How can seaweed heat my home?
Depending on its colour, seaweed is classified as red (Rhodophyceae), brown (Phaeophyceae) and green (Chlorophyceae). In Ireland, approximately 500 species of seaweeds have been documented within these three classes.
Seaweed can be harvested from beaches, or cultivated in "seaweed farms". Globally, production of seaweed was estimated at 19 million tonnes in 2010, with the Japanese kelp species, Saccharina latissima/Laminaria japonica accounting for 99pc of that. China is the world's biggest producer of seaweed, at over 11 million tonnes annually.
In Ireland, seaweed production is much smaller, around 45,000 tonnes annually and it is mainly used as fertiliser and as a source of alginate, a gum-like compound widely used in the food, pharmaceutical and cosmetic industries.
Seaweed is highly valued as a property in food because it is a valuable source of minerals and vitamins. Seaweed extracts can be found in a wide range of everyday products such as toothpaste, shaving foam, ice cream, cheese, body products, printing inks and even beer.
Seaweed also represents a huge and renewable resource for the generation of bio energy, the term for energy derived from organic materials such as plants, animals, wood or waste.
Despite all its benefits, when it accumulates in large quantities on our beaches, seaweed can represent a big nuisance. It can make access to beaches difficult, while the presence of seaweed in the water and the rotten-egg type smell that follows its decomposition (caused by the production of hydrogen sulphide (H2S) tends to drive people from beaches.
Many people regard decomposed seaweed as waste product, but for others it is a valuable resource. After harvesting, seaweed can be subjected to a biological process called anaerobic digestion, which means that it takes place in an oxygen-free environment. This process is very similar to human digestion, which happens in our stomach, thanks to the action of a series of different bacteria.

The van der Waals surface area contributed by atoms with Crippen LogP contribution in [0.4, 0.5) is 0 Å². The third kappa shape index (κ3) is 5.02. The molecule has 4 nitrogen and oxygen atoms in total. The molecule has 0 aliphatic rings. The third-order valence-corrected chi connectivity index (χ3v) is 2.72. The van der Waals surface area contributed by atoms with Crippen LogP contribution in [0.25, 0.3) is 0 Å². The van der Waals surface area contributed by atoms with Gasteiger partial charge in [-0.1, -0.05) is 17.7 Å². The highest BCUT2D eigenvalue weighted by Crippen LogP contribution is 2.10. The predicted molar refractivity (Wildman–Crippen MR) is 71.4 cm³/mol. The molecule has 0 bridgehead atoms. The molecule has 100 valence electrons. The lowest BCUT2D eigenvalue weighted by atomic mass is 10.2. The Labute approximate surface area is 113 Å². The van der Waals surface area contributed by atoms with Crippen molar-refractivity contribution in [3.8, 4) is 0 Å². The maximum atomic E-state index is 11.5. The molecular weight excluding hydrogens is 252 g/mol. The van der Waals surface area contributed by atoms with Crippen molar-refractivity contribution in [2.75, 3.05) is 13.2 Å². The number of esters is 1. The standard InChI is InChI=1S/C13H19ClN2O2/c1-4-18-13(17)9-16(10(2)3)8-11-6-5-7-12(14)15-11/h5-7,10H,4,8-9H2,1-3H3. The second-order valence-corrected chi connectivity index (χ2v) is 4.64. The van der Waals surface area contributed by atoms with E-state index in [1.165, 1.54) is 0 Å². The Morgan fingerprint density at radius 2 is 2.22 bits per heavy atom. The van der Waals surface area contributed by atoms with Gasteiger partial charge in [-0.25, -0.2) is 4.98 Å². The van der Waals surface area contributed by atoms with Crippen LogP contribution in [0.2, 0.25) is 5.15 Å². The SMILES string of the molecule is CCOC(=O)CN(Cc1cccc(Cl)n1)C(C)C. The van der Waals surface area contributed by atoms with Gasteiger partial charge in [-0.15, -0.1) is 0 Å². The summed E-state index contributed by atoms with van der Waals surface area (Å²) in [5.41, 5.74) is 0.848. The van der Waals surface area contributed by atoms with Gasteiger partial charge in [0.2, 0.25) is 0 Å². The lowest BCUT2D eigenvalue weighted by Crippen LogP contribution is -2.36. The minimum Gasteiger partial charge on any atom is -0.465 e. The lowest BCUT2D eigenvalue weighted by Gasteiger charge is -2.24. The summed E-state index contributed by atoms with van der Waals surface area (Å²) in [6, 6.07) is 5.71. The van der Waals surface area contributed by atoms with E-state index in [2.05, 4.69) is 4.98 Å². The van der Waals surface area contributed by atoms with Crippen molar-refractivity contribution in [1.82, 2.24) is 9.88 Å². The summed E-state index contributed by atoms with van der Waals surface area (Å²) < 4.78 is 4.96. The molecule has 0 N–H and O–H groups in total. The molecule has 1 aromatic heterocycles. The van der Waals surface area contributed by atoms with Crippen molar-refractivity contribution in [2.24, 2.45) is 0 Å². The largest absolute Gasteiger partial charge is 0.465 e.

When seaweed undergoes anaerobic digestion, the bacteria produce a biogas that is about 60pc composed of methane (CH4). When the biogas is stripped of by-products of the anaerobic digestion process, other than methane, the result is another gas called biomethane. This is composed of about 97pc-98pc methane - and is similar to natural gas used to generate heat, electricity and also as transport fuel.
Among all seaweeds, one seaweed family particularly suitable for this kind of process is the Laminaria spp., which is very easy to see while walking along the beach, but maybe without being aware of what amazing resource it represents!
Maria Montingelli is a member of a team of mechanical and manufacturing engineering researchers (also, Dr Silvia Tedesco and Dr Joseph Stokes) in Dublin City University (DCU), which is investigating the potential of Irish seaweed to generate new bio-energy resources, with funding from the Irish Research Council. It is a collaboration with the University of the West of Scotland (Professor Abdul Olabi).